Animal Species:Native Cockroaches

Most people think of cockroaches as disease-carrying, urban pests. The reality in Australia is that none of the 400 or so native species is a serious pest.

Native Bush Cockroach Calolampra sp

Native Bush Cockroach Calolampra sp
Photographer:  © CSIRO

Standard Common Name


Number of species



Virtually all cockroaches found outside of domestic premises will be native species. One exception is the smokybrown cockroach Periplaneta fuliginosa which is sometimes found in gardens and bush areas near human habitation.

Size range

5mm to 80mm


Australia including islands


Virtually all terrestrial habitats in Australia have native cockroaches present, including some caves which are host to specialised pale blind and wingless species of cockoaches. There are no aquatic species known.

Feeding and Diet

Native cockroaches feed in trees on pollen, bark and leaf material. Some species in the genus Panesthia have adapted to eating decomposing wood, and have similar micro-organisms in their gut as those found in termites (Order Isoptera).

Other behaviours and adaptations

Many native species are diurnal (active during the day), and can be found basking on vegetation and stones, but even more are nocturnal.

Predators, Parasites and Diseases

Native cockroaches are an important part of the food web in many natural habitats, being eaten by invertebrates as well as mammals, frogs and reptiles. To repel predators, some species produce a pungent smell. Some of the wood eating cockroaches also play an important role as decomposers.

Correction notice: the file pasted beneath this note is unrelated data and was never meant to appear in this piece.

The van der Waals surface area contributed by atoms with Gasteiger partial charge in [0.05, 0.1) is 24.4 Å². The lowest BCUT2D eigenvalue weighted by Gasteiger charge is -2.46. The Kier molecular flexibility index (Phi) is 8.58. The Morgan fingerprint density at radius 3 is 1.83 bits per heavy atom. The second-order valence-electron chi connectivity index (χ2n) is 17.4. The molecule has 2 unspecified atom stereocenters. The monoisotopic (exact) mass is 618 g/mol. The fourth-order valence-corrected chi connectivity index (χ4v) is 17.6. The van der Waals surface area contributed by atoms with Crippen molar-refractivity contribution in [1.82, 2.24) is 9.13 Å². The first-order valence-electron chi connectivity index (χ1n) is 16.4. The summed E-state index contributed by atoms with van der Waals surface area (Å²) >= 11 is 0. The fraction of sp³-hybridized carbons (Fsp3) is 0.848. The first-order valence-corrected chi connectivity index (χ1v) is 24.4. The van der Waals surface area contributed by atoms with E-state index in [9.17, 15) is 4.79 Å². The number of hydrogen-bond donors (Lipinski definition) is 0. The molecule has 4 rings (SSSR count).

What does this mean?

Last Updated:

Tags cockroaches, insects, invertebrates, arthropods, identification, wildlife of sydney,


David Britton - 2.10 PM, 14 October 2010

Sorry, but I do not know which chemicals are responsible for this one - it may not have even been a cockroach which makes it more difficult to guess! Insects can have a complex cocktail of noxious compounds, including chemicals as nasty as cyanide, formic and other acids, terpenoids, quinones and many more, and can secrete, spray and regurgitate them as vapours, sprays, and sticky goop, so it is difficult for me to guess what you have. However, the usual home remedy of trying bicarb of soda may help!

Gruntmotors - 4.10 AM, 11 October 2010
I was camping out at Glenreagh, NSW and found an insect in my bedding which I suspect was a native cockroach. It was very quick and impossible to catch and every time it felt threatened it sprayed a substance. At the time the substance was a little smelly, but not overly offensive. Two weeks later, my tent and hike pack reek. For some reason the smell reminds me of freshly brewed coffee, but with a nasty edge to it. Do you have any idea how to get rid of the smell, or will it just go with time? Any idea what the chemical/s are making the smell.
wingrove - 12.07 PM, 13 July 2009
Thanks Dave. Nth suburbs of Sydney. just once a day from under the floor boards. Intriguing!
David Britton - 9.07 AM, 13 July 2009
The sound is almost certainly that of a cricket, not a cockroach, but I am not sure what sort of cricket. What is your general locality? I will try and refer your query onto someone who might have an answer.
wingrove - 7.07 AM, 13 July 2009
Do they make a noise?... well SOMETHING is, under my floor. Just once a day!..

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